The R75 and its rival the KS 750 were both widely used by the Wehrmacht in Russia and North Africa, though after a period of evaluation it became clear that the KS 750 was the superior machine. In August 1942 on the urging of the Army, agreed upon standardization of parts for both machines, with a view of eventually creating a hybrid (designated the BW 43), in which a 286/1 side-car would be grafted onto a KS 750 motorcycle. They also agreed that the manufacture of the R75 would cease once production reached 20,200 units, and after that point would only produce the hybrid machine, manufacturing 20,000 each year.
Since the target of 20,200 R75's was not reached, it remained in production until the Eisenach factory was so badly damaged by Allied bombing that production ceased in 1944.
However the standardisation programme meant that machines that were produced used 70% of the same components. This simplifies the supply of spare parts for these vehicles, many of which are still in the hands of historic motorcycle enthusiasts. These vehicles are still highly desirable as collector's items because of their complex and durable technology, and are correspondingly expensive. A well-restored R75 can be still used for everyday purposes, on or off-road without problems.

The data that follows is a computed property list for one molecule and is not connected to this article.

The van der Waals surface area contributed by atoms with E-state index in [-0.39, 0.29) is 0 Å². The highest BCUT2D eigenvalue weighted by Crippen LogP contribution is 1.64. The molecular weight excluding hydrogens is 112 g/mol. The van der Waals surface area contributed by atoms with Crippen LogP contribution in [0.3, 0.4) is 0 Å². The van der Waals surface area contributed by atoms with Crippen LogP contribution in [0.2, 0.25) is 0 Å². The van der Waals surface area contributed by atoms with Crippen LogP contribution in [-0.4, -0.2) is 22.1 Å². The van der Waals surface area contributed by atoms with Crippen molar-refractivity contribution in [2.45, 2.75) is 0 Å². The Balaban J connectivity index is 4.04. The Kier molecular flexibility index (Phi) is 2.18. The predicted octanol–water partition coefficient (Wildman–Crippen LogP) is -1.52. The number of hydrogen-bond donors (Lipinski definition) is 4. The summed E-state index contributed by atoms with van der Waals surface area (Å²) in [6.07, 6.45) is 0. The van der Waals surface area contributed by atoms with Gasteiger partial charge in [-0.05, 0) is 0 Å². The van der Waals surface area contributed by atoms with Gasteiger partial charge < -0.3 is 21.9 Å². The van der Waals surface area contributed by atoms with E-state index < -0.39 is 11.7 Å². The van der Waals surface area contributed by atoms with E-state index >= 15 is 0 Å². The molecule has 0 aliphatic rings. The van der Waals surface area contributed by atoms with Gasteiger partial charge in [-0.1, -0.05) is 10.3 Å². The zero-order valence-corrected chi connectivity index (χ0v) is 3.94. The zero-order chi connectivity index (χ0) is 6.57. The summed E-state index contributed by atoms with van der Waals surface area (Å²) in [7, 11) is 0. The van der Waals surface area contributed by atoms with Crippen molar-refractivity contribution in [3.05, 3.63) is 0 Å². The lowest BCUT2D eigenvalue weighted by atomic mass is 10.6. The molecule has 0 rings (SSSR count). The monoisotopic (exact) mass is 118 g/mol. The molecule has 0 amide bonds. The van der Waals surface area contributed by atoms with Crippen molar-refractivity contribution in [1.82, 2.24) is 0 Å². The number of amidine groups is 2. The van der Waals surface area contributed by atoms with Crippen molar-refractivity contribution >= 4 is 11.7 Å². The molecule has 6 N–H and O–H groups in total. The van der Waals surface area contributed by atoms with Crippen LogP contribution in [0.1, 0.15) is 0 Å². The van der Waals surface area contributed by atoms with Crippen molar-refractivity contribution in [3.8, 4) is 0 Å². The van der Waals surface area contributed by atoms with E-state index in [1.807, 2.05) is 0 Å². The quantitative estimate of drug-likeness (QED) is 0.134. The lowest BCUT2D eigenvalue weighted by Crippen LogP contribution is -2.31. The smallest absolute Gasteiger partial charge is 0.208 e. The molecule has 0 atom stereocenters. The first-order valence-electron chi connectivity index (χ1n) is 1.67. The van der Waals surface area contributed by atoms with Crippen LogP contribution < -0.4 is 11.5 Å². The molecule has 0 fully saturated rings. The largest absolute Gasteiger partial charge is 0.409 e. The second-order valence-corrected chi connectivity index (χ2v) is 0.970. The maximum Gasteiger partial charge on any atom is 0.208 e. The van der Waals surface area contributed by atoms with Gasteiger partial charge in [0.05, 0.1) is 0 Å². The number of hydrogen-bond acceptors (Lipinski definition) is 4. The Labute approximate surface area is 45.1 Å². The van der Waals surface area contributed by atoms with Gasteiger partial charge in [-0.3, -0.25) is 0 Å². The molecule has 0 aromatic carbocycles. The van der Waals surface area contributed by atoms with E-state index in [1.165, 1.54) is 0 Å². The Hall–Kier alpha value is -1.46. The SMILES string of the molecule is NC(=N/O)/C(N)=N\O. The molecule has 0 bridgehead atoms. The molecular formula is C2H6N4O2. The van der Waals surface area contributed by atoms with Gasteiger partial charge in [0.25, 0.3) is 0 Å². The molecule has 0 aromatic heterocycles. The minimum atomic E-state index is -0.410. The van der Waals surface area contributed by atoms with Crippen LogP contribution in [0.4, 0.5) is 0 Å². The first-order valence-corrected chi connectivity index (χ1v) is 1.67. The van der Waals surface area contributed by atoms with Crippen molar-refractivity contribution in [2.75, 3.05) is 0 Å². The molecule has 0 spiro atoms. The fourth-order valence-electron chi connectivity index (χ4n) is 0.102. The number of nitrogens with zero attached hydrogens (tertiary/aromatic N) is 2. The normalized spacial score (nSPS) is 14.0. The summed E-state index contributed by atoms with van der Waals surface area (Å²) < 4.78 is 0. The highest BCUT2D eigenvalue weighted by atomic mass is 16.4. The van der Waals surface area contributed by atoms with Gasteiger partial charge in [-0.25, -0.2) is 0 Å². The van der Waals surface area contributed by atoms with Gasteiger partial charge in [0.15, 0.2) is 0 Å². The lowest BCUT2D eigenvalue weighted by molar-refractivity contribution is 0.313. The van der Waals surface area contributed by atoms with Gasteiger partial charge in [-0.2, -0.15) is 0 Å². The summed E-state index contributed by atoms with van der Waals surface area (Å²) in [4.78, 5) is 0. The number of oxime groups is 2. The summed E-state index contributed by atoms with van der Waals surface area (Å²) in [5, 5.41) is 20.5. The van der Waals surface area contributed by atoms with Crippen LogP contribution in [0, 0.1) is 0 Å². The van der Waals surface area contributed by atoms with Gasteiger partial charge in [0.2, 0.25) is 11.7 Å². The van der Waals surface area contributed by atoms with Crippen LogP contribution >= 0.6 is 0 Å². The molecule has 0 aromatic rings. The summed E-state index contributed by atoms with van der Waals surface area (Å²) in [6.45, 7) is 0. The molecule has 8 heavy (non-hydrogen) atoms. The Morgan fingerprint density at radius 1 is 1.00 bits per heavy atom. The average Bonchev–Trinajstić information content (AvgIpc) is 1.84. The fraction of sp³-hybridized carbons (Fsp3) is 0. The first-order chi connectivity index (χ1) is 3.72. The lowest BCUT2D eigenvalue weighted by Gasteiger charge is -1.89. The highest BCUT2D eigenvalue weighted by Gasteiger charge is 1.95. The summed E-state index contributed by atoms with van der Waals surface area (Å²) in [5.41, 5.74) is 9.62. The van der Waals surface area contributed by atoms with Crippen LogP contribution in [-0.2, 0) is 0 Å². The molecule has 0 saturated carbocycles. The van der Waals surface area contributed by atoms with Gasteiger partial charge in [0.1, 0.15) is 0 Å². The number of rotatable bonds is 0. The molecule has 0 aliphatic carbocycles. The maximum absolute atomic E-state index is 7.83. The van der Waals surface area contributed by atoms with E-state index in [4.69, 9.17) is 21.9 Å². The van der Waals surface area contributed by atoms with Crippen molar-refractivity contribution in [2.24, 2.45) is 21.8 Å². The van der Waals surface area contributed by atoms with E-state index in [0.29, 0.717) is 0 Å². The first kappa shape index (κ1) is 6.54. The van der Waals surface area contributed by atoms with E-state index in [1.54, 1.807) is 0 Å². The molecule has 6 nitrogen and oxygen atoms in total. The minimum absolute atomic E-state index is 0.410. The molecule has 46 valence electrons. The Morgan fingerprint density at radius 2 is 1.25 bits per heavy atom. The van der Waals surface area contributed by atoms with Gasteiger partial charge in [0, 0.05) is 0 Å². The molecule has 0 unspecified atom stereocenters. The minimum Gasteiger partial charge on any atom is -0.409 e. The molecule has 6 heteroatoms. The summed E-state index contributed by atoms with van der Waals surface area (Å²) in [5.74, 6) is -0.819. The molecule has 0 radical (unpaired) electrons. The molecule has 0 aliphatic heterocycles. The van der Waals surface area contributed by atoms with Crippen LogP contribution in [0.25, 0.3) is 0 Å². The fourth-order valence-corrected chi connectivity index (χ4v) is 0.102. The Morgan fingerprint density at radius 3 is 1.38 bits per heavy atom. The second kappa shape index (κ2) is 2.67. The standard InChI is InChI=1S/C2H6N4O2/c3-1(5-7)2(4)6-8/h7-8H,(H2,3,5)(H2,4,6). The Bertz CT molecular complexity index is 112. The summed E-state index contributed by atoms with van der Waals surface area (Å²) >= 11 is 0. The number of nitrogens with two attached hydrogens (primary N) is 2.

In 1954 a small number of modified R75's was produced at Eisenach (then in Soviet-controlled East Germany) for testing under the designation AWO 700, but were not put into full production.